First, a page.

I’ve often said that photography is more like a short speech than any other form of communication: it may be visual, but in the end the photographer is trying to communicate something to his or her audience. Except, being visual, they have to rely on the common human subconscious ‘visual memory’ do it (e.g. our ability to recognise the human form, cues for night/ day etc.), and the whole message is conveyed in seconds. There is also no possibility for the audience to interact with the photographer and receive clarification or a reply; you only have one chance to say everything you want.

Though the last two points appear to be in conflict – the necessity of some latitude for audience interpretation and the need for instant clarity and conveyance of meaning – they really aren’t. It means that a good photograph simply has no room for extraneous elements and distractions; it is in effect a study in minimalism. Often, the most impactful images – at least the ones that I’ve seen and have stuck with me or have produced and have stood the test of time in culling – have few elements and absolutely no distractions that are not critical for telling the story. This is true even if that single element or subject dominates the entire image; there are still no distractions. You may think the [Ultraprints] would appear to conflict with this objective because their very rasion d’être is to provide so much detail as to be immersive – but I’d disagree simply because the details and small elements are necessary to provide that experience keep the audience engaged.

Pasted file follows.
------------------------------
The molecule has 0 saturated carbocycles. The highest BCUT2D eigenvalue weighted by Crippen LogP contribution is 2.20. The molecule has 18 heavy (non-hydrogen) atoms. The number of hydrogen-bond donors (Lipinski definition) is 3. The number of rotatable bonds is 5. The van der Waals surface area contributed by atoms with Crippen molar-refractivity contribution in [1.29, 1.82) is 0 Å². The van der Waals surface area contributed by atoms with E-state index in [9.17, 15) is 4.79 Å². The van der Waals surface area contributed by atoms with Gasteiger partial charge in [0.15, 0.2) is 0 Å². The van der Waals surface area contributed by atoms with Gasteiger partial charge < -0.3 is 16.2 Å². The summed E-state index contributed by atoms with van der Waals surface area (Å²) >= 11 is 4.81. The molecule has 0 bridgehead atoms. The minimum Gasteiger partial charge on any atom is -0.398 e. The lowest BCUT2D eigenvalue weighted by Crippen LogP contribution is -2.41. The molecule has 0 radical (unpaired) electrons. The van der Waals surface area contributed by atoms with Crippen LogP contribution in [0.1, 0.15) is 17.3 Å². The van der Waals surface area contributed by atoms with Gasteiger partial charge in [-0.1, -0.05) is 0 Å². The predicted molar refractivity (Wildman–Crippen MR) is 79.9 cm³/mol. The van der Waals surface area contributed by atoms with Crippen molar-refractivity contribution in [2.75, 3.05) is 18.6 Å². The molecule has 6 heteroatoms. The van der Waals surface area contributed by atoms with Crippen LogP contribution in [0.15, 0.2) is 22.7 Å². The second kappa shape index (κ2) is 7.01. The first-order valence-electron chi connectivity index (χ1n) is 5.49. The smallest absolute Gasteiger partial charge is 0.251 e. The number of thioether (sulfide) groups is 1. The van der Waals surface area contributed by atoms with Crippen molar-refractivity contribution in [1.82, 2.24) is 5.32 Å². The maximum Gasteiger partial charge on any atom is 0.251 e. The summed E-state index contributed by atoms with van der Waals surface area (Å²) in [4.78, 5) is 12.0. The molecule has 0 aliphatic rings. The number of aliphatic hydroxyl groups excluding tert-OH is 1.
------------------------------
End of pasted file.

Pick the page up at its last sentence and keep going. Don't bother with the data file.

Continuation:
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Less is more: when there are subjects that aren’t that strongly isolated, it’s important to remove everything else. I’m not showing what was on the rest of the beach; it isn’t important – and you can use your imagination to fill in the blanks.

Distractions can take the form of edge intrusions, visual elements that break pattern thus unintentionally calling attention to themselves, or simply incongruous or discontinuous elements that do not belong in the story, or create some degree of confusion. Note this is not the same as ambiguity: ambiguity leaves room for the viewer to satisfy themselves through a personalised interpretation; confusion presents them with something that seems out of place and wasn’t part of the intended message.

Our job as photographers is therefore be excluders. The very act of framing is one of exclusion, not inclusion: the viewfinder cuts out the bits of the world we don’t want to see, and thus also don’t want to show our audience. By that logic, we find rangefinders useful because we can see outside the frame, and thus be able to decide if there may be elements that would serve to reinforce our message or improve the balance of our compositions if included; sub-100% finders are frustrating because we run the risk of including things we didn’t intend to, or even see at the time of capture.

This begs us to revisit the logic of cropping afterwards: I’ve always said I’m against it because it destroys your ability to previsualize a composition for a given focal length/ angle of view – thus weakening the use of perspective to emphasise subjects – in addition to the obvious problem of throwing away a lot of image quality. I think cropping is acceptable if you compose with the intention of doing so before capture. Hacking away at a mediocre frame bit by bit to try and make something acceptable is never going to yield a strong composition: you will simply be left with nothing because you did not define the elements that anchor the edges of your frame beforehand.